He is stunned. He then gets to see videos that were made by the militia and at least give him a cursory understanding of what she had in mind.
Smiling broadly at the camera and with a determined look on her face, Anna says: “I never thought I could be someone who could take part in a revolution here. I want to know it's real.
& # 39; Yes, I think this is really important and amazing. And I'm going to learn a lot, and I don't regret it for a second. & # 39;
Dirk is visibly shocked. & # 39; I think if I had known that she was confronted with deadly fire, I could not have slept.
& # 39; I would have tried to get there, to be with her. Maybe I could have stopped her. & # 39;
However, the video & # 39; s and the diary helped. & # 39; Now that I've read it, seen her handwriting on the page, it's nice for me to have a conversation, although it's just a one-way conversation, but I listen to her talk in a way that she doesn't feel had that she could talk to me. & # 39;
In a particularly moving entry, Anna writes: & Part of me is terrified that I will never go back.
& # 39; I think I have a lot of introspection and reading to do before I become a fighter. & # 39;
She was so entrenched that she even got a new Kurdish name, Helin Qerecox.
In January 2018, the entries showed that Anna was desperately fighting in the front line.
& # 39; I want to be part of the fighting & # 39 ;, she writes. & # 39; I want to feel my own power, to defend myself and my friends. I watch and read all the news every day, see the photos of the martyrs and the funerals.
& # 39; Maybe that's why I want to go to Afrin so that I can feel closer to the struggle. & # 39;
Her commander, Nisran Abdollah, told Dirk that she reluctantly agreed to let Anna go. But she said the plan had been to keep Anna there for only three days.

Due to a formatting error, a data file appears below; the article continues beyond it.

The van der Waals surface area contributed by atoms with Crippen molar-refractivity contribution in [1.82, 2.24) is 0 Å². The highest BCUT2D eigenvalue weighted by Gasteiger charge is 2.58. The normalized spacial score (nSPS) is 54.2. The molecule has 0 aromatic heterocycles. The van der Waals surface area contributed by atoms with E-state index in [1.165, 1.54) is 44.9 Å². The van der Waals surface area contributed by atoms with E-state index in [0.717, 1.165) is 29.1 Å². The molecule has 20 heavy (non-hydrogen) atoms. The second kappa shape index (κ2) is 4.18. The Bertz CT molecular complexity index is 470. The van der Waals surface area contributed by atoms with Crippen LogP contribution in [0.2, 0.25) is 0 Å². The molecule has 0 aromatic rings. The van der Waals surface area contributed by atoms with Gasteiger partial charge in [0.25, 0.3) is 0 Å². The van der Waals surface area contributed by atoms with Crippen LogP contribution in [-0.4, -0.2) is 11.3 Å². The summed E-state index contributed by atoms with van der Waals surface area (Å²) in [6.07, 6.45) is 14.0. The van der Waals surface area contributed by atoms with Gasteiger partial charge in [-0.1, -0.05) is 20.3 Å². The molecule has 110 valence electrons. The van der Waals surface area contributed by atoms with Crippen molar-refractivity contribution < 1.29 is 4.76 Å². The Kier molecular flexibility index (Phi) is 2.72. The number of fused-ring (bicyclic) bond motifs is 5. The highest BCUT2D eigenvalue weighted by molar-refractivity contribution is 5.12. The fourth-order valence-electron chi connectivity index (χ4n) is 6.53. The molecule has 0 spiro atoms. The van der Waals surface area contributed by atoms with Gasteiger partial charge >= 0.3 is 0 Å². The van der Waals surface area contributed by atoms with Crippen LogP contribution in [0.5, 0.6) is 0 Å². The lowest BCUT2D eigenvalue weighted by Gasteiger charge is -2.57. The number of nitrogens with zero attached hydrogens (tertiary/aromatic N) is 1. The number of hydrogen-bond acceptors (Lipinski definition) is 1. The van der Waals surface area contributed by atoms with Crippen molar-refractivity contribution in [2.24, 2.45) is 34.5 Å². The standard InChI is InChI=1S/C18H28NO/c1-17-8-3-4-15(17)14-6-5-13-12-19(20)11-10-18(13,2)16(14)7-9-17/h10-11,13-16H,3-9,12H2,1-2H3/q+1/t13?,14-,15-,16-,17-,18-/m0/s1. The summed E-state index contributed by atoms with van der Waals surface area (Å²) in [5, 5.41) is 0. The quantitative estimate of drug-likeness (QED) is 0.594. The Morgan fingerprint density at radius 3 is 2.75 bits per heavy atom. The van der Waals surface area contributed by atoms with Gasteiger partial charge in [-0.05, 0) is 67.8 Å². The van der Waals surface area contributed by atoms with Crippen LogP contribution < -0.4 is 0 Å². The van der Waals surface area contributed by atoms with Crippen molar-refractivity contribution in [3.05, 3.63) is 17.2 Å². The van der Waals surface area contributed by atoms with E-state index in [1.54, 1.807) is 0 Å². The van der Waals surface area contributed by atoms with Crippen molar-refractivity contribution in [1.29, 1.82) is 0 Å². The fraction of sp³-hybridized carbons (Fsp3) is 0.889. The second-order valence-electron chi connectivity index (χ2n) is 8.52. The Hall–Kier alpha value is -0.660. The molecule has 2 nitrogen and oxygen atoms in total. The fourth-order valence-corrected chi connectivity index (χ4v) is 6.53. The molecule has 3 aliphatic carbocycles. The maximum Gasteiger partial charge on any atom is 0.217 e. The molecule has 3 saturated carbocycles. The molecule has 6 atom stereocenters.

It led to a very excited entry into Anna & # 39; s diary.
& # 39; I happily and easily lied to Dad on the phone yesterday and said that I was pretty sure that friends would not let me go & # 39 ;, she writes.
Activist Anna Campbell was one of the protesters detained by the police on 7 September 2013 during a protest against the fascists in London
& # 39; I am ready to fight for this country and even die for it if necessary, although I would rather not. & # 39; Her words were unfortunately prophetic.
Eighteen days later Anna was in a building in Mahmudiya, a small settlement on the northwestern outskirts of Afrin with three other Kurdish hunters, when it was attacked by the Turkish Air Force.
She had just stepped out of a concrete tube that she used as an air raid shelter when an F-16 fighter jet that had hit a neighboring building dropped a second bomb.
Anna still died with her battered AK-47 in her hand and carried a pair of old trainers.
Her death was announced with regret and sorrow in the House of Commons. She was called inspiring and greeted by some as a hero.
Now, in her memory, her father has taken over the baton to promote the Kurdish cause.
He is still fighting with the Turkish government to repatriate her body and is strongly opposed to new legislation for the home office that does not distinguish between terrorists and people fighting for British allies.
& # 39; I am extremely distraught – my heart has been torn from my body & # 39 ;, says Dirk.
& # 39; But I am proud that Anna has gone much further than what her mother had achieved.
& # 39; I have to accept, and we all have to accept, that it was her choice, very much her choice.
& # 39; There was no doubt in her mind that she wanted to be the person she became. & # 39;
But those words are still, for him, rather hollow.
& # 39; I feel a lot of guilt, a lot of sadness. I clearly feel hair loss all the time, every day. I will never see my daughter again. & # 39;
Anna: The woman who went to fight Isis is on BBC2 at 9:30 am on Wednesday July 3.